Dubai, Dec 1 (PTI) Asserting that the world does not have much time to correct the mistakes of the last century, Prime Minister Narendra Modi on Friday announced a ‘Green Credit Initiative’ focused on creating carbon sinks through people's participation and also proposed to host the UN climate conference in 2028, or COP33, in India. Addressing the high-level segment for heads of state and governments during the UN climate conference (COP28) here, Modi called for a pro-planet proactive and positive initiative and said the Green Credits Initiative goes beyond the commercial mindset associated with carbon credits. "It focuses on creating carbon sinks through people's participation and I invite all of you to join this initiative," he said, stressing that the world does not have much time to correct the mistakes of the last century. This initiative is similar to the Green Credit Programme, notified domestically in October. It is an innovative market-based mechanism designed to reward voluntary environmental actions in different sectors by individuals, communities and the private sector. Asserting that India has presented a great example to the world of striking balance between development and environment conservation, the Prime Minister said, India is among the only few countries in the world on track to achieve its Nationally Determined Contributions or the national action plans to restrict global warming to 1.5 degrees Celsius, the guardrail to avoid worsening of the impact of the changing climate. Modi was the only leader to join COP28 President Sultan Al Jaber on the stage along with the UN Climate Change Executive Secretary Simon Steill at the opening plenary. "Over the past century, a small section of humanity has indiscriminately exploited nature. However, the entire humanity is paying the price for this, especially people living in the Global South," he said. "Thinking only about our own interests will only lead the world into darkness," the prime minister added. Modi’s statement came in the context that the poor and developing nations bear the brunt of extreme climate events such as floods, droughts, heat/cold waves as a result of changing climate due to historic carbon emissions by the richer countries that have led to increased global warming. The Prime Minister called for maintaining a balance between mitigation and adaptation and said that energy transition across the world must be “just and inclusive.” He also called rich countries to transfer technologies to help developing nations combat climate change. Modi has been championing the Lifestyle for Environment (LiFE movement), which he had announced at the Glasgow COP in 2021), urging countries to adopt planet-friendly living practices and move away from deeply consumerist behaviour. Citing a study by the International Energy Agency, Modi said, “This approach (LiFE) can reduce carbon emissions by 2 billion tonnes.” He called on the countries to work together and be decisive against the climate crisis. "We shall cooperate with each other and shall support each other. We need to give all developing countries our fair share in the global carbon budget," Modi said. If India's proposal to host COP33 is accepted, it would be the next big global conference in the country after the G20 Summit earlier this year. India hosted COP8 in New Delhi in 2002 where countries adopted the Delhi Ministerial Declaration which called for efforts by developed countries to transfer technology and minimise the impact of climate change on developing countries. Climate science defines carbon budget as the amount of greenhouse gases that can be emitted for a given level of global warming (1.5 degrees Celsius in this case). Developed countries have already consumed more than 80 per cent of the global carbon budget, leaving developing and poor countries with very little carbon space for the future. Modi highlighted that India is home to 17 per cent of the world's population, but its share of global carbon emissions is less than 4 per cent. "India is one of the very few economies in the world that is on track to achieve its NDC targets," he said. India achieved its emissions intensity-related targets 11 years ahead of the committed time frame and non-fossil fuel targets nine years ahead of schedule. "And India did not just stop there, we remain ambitious," he said. The country aims to reduce emissions intensity of gross domestic product by 45 per cent by 2030 from 2005 levels and achieve 50 per cent cumulative electric power installed capacity from non-fossil fuel-based energy resources by 2030. It has also committed to become a net zero economy by 2070. As part of its G20 Presidency this year, India drew consensus from the world’s major economies for a Green Development Pact seeking to balance development and the environment. The Pact shifted the conversations from the billions to the trillions needed for the energy transition. It noted that developing countries will need USD 5.8-5.9 trillion in the pre-2030 period, particularly to implement their NDCs. PTI
New Delhi, Dec 1 (PTI) GST collections jumped 15 per cent to nearly Rs 1.68 lakh crore in November on increased domestic activity and festive season buying, the finance ministry said on Friday. Goods and Services Tax (GST) mop-up was over Rs 1.45 lakh crore in November 2022. "The gross GST revenue collected in the month of November 2023 is Rs 1,67,929 crore, out of which CGST is Rs 30,420 crore, SGST is Rs 38,226 crore, IGST is Rs 87,009 crore (including Rs 39,198 crore collected on import of goods) and cess is Rs 12,274 crore (including Rs 1,036 crore collected on import of goods)," the ministry said in a statement.? The November 2023 collections are, however, lower than Rs 1.72 lakh crore mopped up in October -- the second-highest collection ever since the GST rollout.? Revenues for November 2023 are 15 per cent higher than the GST revenues in the same month last year and the highest for any month year-on-year during 2023-24, up to November 2023, the ministry said. The gross GST collection till November in the current fiscal is Rs 13,32,440 crore, averaging Rs 1.66 lakh crore per month. The collection is 11.9 per cent higher than the gross GST collection in the same period last year (Rs 11,90,920 crore, averaging Rs 1.49 lakh crore per month). It is the sixth time that the gross GST collection has crossed the Rs 1.60 lakh crore mark in the current fiscal.? EY Tax Partner Saurabh Agarwal said the higher GST revenues are primarily due to increased domestic activity, the festive season last month and increased tax administration.? "The numbers can be said to be an indicator of a stable Indian economy as we see a 20 per cent increase in domestic transactions compared to the same month last year," he said.? Increased GST collections in Arunachal Pradesh, Nagaland, Mizoram, Tripura, Ladakh, etc indicate a rise in consumption in these parts of the country, Agarwal added.? During the month, revenues from domestic transactions (including import of services) are 20 per cent higher than revenues from these sources during the same month last year. Icra Chief Economist Aditi Nayar said, "We expect CGST collections to modestly exceed the budget estimates". Deloitte India Partner MS Mani said the collections averaging Rs.1.66 lakh crore per month in the current fiscal reflect the inherent growth in production and consumption as they are a good barometer of the state of the economy.? "Significant efforts made by the tax authorities to improve compliance and deter evasion are also resulting in more businesses coming under the GST net. It is heartening the see that the major producing and consuming states depict a growth exceeding 16 per cent compared to the same period last year," Mani said. PTI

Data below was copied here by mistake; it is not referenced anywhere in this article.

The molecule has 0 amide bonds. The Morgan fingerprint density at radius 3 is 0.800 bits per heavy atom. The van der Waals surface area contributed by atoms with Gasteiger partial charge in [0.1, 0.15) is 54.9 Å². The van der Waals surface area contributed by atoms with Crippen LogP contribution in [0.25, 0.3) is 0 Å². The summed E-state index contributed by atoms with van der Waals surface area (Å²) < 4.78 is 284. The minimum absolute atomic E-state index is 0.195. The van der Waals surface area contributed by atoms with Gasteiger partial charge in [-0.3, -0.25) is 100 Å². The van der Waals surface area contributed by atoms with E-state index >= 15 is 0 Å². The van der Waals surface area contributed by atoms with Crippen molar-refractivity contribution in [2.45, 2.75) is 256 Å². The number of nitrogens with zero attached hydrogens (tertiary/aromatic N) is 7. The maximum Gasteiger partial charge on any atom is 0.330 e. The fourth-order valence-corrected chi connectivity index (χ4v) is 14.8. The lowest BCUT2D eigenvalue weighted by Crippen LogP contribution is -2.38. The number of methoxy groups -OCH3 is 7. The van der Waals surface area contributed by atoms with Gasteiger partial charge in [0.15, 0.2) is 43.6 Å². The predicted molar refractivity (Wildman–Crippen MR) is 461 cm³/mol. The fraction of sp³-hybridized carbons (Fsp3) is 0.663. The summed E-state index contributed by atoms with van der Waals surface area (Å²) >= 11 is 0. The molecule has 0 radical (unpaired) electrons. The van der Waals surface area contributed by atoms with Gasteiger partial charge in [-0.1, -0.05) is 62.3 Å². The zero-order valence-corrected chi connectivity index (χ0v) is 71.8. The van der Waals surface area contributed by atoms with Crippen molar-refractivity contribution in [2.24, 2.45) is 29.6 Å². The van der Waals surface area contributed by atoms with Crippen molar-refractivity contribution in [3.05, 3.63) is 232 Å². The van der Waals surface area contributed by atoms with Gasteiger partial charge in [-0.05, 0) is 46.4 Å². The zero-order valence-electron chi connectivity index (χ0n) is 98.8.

Informist, Wednesday, Nov 29, 2023 By Rajesh Gajra MUMBAI – At Saturday's board meeting, the Securities and Exchange Board of India did not take a call on the proposal regarding companies' delisting, citing the need to study more data. A go-ahead to the proposal could well take the market back by two decades. The main change proposed has the effect of stripping minority shareholders of their key role in determining the exit price at which companies can voluntarily delist. Currently, public shareholders determine the exit price through the reverse book building mechanism. Under the new proposal before the regulator, promoters or acquirers of a company would get an option to delist the company through a fixed price mechanism at a price above the floor price. The fixed and floor price will be as per a new specified criteria. The proposal, if approved, would take the market back by two decades, when voluntary delisting was possible only through a fixed price mechanism. At a press conference after Saturday’s meeting, SEBI Chairperson Madhabi Puri said the board wanted a thorough analysis of data from delisting applications by companies over the past few years. This was a wise thing to do. The current impression in the corporate world is that the exit price arrived at by the public shareholders in reverse book building is much higher than warranted and expensive for the promoters or acquirers seeking to delist the company. As a consequence, de-listings are not successful or are not being attempted at all. This in turn, elicits the argument that the high exit price unfairly restricts the right of promoters or acquirers to freely exit the listed equity marketplace. Buch has, in earlier interactions with the media, expressed keenness to provide promoters or acquirers an ease of exit on the premise that this will attract more unlisted companies into the listed marketplace. But what was left unaddressed by the chairperson was the dilutory effect this would have on the right of public shareholders to a fair exit price. The reverse book building mechanism was introduced in 2003 mainly because of the concerns that companies, particularly multinationals, were delisting from the Indian equity market for suspect reasons and without giving a fair exit price to minority shareholders. These concerns were also raised then by the finance ministry in the parliamentary standing committee on finance. The general argument was also that such a delisting process hits the depth and liquidity of the market, resulting in a loss of investment opportunities for investors. Till the introduction of the reverse book building mechanism in 2003, delisting was possible only through a fixed price mechanism. In a delisting reverse book building a participating shareholder quotes his offer price during the tendering period on an electronically-linked transparent facility arranged by the promoters through an agreement with a stock exchange. The investor's quoted offer has to be a price above the floor price calculated as per the takeover regulation's clause on offer price. This discovered price is the one at which the promoter can acquire shares tendered at that price and below, provided that the total acquired shares constitute 90% of company's paid-up share capital. The fixed price delisting proposal emanated from a public consultation paper issued by SEBI in August. In that paper, it was argued that there was increased volatility and speculative trading in the shares of a company immediately after the announcement of a delisting. But beyond a cursory noting of such trading, the consultation paper did not provide any data. It is surprising that the stock market regulator, which has vast investigative and enforcement powers under the Securities and Exchange Board of India Act, is unable to take action against operators in the market supposedly rigging the reverse book building mechanism in cases of delisting. SEBI has been active in bringing to book operators accused of rigging the price in the secondary market, and there is no reason why it cannot deal in the same manner with those accused of rigging the reverse book building process of delisting. The SEBI chief had earlier alleged operators were acquiring shares of companies following the announcement of board meeting to decide on the delisting proposal with the intention of quoting very high prices during the tendering period in the reverse book building process. While the operators appeared to be rigging the exit prices up, it was not an open and shut case in terms of whether extant norms were being breached and action could be taken against them. The SEBI chief has, however, used the assumption of operators rigging the reverse book building process of delisting to strongly argue in favour of giving companies the right to exit via a fixed price, if they so choose. Balancing the interests of the minority shareholders and that of the promoters or acquirers is key to the delisting process and to an efficient, transparent, and trusted marketplace. If exit prices are being illegally manipulated, then SEBI needs to take action against the perpetrators. If the illegality cannot be established, then the exit price must be accepted as legitimate, and not viewed with suspicion. SEBI must endeavour to bring order to the reverse book building mechanism if there is an issue with it. After all, it has access to stock exchange trading data and the names of the investors who bought shares of companies immediately after their delisting proposals became known. It can check the offer price these investors have sought in the reverse book building process and establish any wrong-doing and take suitable action. The shareholder-discovered exit price has to be free from manipulation and this onus is on the market regulator. If SEBI takes action in a few cases, it will have a salutary effect on the market and market participants and prevent such price rigging. This, in turn, will instil greater confidence in the promoters or large controlling shareholders of companies seeking delisting. A reversal to the fixed price mechanism, which is what almost all companies will opt for given a choice, will dilute the confidence of the public and minority shareholders in the stock market and in the regulator. Such a fall in investor confidence will not help SEBI achieve the goal of attracting more companies to the listed marketplace. Indeed, it will be detrimental for this goal. Such a fall in confidence also won't serve the objective of ease of doing business that the SEBI chief is very keen on achieving. Lastly, SEBI would do well to remember that one of its key mandates is to safeguard the interest of investors, and facilitating ease of doing business cannot override these main objectives. It would also do well to remember which way the dice is usually loaded between the promoters, who no doubt create enormous shareholder value, and shareholders, who support such value creation by investing their hard-earned monies but who are, more often than not, left holding the can. 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